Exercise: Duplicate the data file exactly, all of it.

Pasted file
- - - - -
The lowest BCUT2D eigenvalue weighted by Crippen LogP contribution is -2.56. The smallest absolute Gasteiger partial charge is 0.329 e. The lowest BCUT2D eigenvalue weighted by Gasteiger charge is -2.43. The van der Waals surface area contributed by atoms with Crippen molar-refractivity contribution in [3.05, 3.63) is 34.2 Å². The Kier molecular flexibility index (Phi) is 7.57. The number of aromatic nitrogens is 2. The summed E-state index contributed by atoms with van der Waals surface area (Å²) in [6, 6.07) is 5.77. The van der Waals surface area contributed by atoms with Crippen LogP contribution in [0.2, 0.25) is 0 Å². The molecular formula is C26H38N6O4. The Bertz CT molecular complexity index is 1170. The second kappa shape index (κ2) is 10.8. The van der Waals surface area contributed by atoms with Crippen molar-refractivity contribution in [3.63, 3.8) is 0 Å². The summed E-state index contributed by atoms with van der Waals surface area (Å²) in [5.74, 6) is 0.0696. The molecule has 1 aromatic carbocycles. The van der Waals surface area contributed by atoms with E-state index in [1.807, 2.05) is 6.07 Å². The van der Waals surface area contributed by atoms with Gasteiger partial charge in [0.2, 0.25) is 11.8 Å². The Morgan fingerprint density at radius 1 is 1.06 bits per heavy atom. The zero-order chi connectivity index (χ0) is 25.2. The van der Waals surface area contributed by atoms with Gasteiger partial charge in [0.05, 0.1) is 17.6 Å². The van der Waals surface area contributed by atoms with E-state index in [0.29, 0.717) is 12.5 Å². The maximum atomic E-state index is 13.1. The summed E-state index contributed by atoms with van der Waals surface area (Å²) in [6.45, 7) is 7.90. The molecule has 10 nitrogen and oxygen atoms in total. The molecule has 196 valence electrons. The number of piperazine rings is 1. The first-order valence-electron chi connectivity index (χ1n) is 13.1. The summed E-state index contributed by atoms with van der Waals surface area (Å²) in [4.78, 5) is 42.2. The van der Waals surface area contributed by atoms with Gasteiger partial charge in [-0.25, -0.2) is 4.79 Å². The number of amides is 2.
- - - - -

The lowest BCUT2D eigenvalue weighted by Crippen LogP contribution is -2.56. The smallest absolute Gasteiger partial charge is 0.329 e. The lowest BCUT2D eigenvalue weighted by Gasteiger charge is -2.43. The van der Waals surface area contributed by atoms with Crippen molar-refractivity contribution in [3.05, 3.63) is 34.2 Å². The Kier molecular flexibility index (Phi) is 7.57. The number of aromatic nitrogens is 2. The summed E-state index contributed by atoms with van der Waals surface area (Å²) in [6, 6.07) is 5.77. The van der Waals surface area contributed by atoms with Crippen LogP contribution in [0.2, 0.25) is 0 Å². The molecular formula is C26H38N6O4. The Bertz CT molecular complexity index is 1170. The second kappa shape index (κ2) is 10.8. The van der Waals surface area contributed by atoms with Crippen molar-refractivity contribution in [3.63, 3.8) is 0 Å². The summed E-state index contributed by atoms with van der Waals surface area (Å²) in [5.74, 6) is 0.0696. The molecule has 1 aromatic carbocycles. The van der Waals surface area contributed by atoms with E-state index in [1.807, 2.05) is 6.07 Å². The van der Waals surface area contributed by atoms with Gasteiger partial charge in [0.2, 0.25) is 11.8 Å². The Morgan fingerprint density at radius 1 is 1.06 bits per heavy atom. The zero-order chi connectivity index (χ0) is 25.2. The van der Waals surface area contributed by atoms with Gasteiger partial charge in [0.05, 0.1) is 17.6 Å². The van der Waals surface area contributed by atoms with E-state index in [0.29, 0.717) is 12.5 Å². The maximum atomic E-state index is 13.1. The summed E-state index contributed by atoms with van der Waals surface area (Å²) in [6.45, 7) is 7.90. The molecule has 10 nitrogen and oxygen atoms in total. The molecule has 196 valence electrons. The number of piperazine rings is 1. The first-order valence-electron chi connectivity index (χ1n) is 13.1. The summed E-state index contributed by atoms with van der Waals surface area (Å²) in [4.78, 5) is 42.2. The van der Waals surface area contributed by atoms with Gasteiger partial charge in [-0.25, -0.2) is 4.79 Å². The number of amides is 2.